Belch (1981) found no differences between one- and two-sided, comparative and noncomparative television commercials seen over three levels of message exposure (one, three and five times) on cognitive response, message acceptance and advertiser perception measures. In this study the two-sided message manipulation was not successful in the noncomparative one and three exposure conditions. However, in the comparative conditions, where the disclaimer was perceived, the two-sided appeals did not generate more favorable cognitive responses or attitudes and purchase intention than the one-sided message.

Reasons for Inconsistent Findings

The studies reviewed above offer some support for the notion that a two-sided advertising message may enhance the recipient's perceptions of advertiser credibility and may even reduce counterarguing against a message. There is, however, less support that the effectiveness of two- sided messages will carry beyond these mediating variables and result in favorable affective and cognitive responses. Favorable attitudinal responses for two-sided versus one-sided messages were found only in the study by Etgar and Goodwin (1982). [In this study price was used as one of the disclaimed attributes. The mentioning of a higher price might not be Perceived as a disclaimer but rather might be perceived as part of a price-quality appeal (cf. Jacoby, Olson and Haddock, 1971). This could result in more favorable attitudes toward the brand in the two-sided condition.] The mixed results found in these studies may be due to several factors. First, the lack of an effect of the two-sided messages on the affective and conative variables suggests that enhanced credibility does not always result in more favorable perceptions of the product or service. Unless the mediating effect of enhanced credibility is fairly powerful, a significant effect on affect and conation should not be expected. Thus enhanced perceptions of advertiser trust and/or credibility may be necessary but not sufficient in determining the effectiveness of a two-sided versus one-sided advertisement.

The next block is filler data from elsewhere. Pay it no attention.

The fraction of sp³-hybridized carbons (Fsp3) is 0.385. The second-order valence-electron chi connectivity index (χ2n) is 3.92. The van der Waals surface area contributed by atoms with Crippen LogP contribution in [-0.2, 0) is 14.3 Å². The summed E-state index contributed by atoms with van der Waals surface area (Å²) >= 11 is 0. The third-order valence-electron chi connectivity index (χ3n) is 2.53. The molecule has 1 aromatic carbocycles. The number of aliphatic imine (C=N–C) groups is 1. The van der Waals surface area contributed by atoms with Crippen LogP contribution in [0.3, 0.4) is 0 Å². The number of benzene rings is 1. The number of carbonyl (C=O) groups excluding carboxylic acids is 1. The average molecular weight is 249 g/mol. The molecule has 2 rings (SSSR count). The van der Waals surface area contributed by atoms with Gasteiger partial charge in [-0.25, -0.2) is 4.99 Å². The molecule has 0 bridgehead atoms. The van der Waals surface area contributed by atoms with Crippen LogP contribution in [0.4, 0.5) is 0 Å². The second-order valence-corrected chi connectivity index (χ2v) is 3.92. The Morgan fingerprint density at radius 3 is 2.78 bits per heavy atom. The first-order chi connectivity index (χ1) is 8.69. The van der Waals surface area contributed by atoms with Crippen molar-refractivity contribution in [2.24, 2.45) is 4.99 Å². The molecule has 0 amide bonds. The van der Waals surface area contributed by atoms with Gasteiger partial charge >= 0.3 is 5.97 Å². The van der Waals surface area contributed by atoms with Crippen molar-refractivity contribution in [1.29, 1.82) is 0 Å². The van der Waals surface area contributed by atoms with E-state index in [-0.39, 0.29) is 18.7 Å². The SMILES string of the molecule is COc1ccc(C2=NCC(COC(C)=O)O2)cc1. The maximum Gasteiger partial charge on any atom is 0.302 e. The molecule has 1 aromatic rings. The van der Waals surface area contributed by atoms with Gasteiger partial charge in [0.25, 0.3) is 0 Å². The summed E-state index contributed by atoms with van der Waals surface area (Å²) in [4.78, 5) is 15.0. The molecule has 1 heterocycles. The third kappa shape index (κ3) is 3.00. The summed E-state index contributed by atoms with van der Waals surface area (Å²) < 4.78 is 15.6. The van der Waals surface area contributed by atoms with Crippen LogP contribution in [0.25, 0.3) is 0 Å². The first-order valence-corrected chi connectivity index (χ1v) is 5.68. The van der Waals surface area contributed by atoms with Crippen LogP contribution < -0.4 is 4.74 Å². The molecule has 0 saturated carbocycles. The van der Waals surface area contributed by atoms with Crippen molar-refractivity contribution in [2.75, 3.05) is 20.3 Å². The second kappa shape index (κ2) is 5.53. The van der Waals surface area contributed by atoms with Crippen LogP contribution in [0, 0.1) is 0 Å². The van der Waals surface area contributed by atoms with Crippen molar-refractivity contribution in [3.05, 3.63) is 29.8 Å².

It should also be noted that a two-sided message may actually cause message recipients to form different beliefs about the advertised brand than will a one-sided message. These beliefs may in turn mediate attitudinal and behavioral differences. This may have been the case in the Etgar and Goodwin (1982) study as the acknowledgment of a higher price in the two-sided message may have resulted in more favorable beliefs regarding product quality as compared to the one-sided appeal. The perception of higher quality would then mediate the favorable attitudes toward the brand found in the two-sided condition.

When no differences are found due to message sidedness, the two-sided message may have failed to create different beliefs or the beliefs may not mediate message acceptance. This latter condition is likely given the fact that the disclaimed attribute is often trivial or nonsalient and is unlikely to mediate any attitudinal or conative changes.

Finally, the studies which have found favorable effects for two-sided versus one-sided messages have all used a print message modality. The studies by Mazis (1976) and Belch (1981), which have used radio and television as the respective message mediums, found few significant differences in effects for the two types of messages.

The lack of significant findings in these studies may be clue to several factors including the processing limitations imposed by the externally paced audio and television presentations and the message environment. For audio and television commercials presented in a compressed time period, the information processing rate is not under the receiver ' s control . Limitations of the recipient's ability to process the message would make it difficult to engage in the processing procedure that might produce a more favorable impact for the two-sided versus one-sided message. Print may be more effective than audio or television as the medium for a two-sided appeal since a print message affords the recipient greater opportunity to process the message and to dwell on the credibility of the advertiser who admits inferiority on some attributes. Modality differences in information processing were found by Chaiken and Eagly (1976) who found that when a message is difficult to understand, the ability to process self-paced printed information makes it easier to recall than externally paced broadcast information.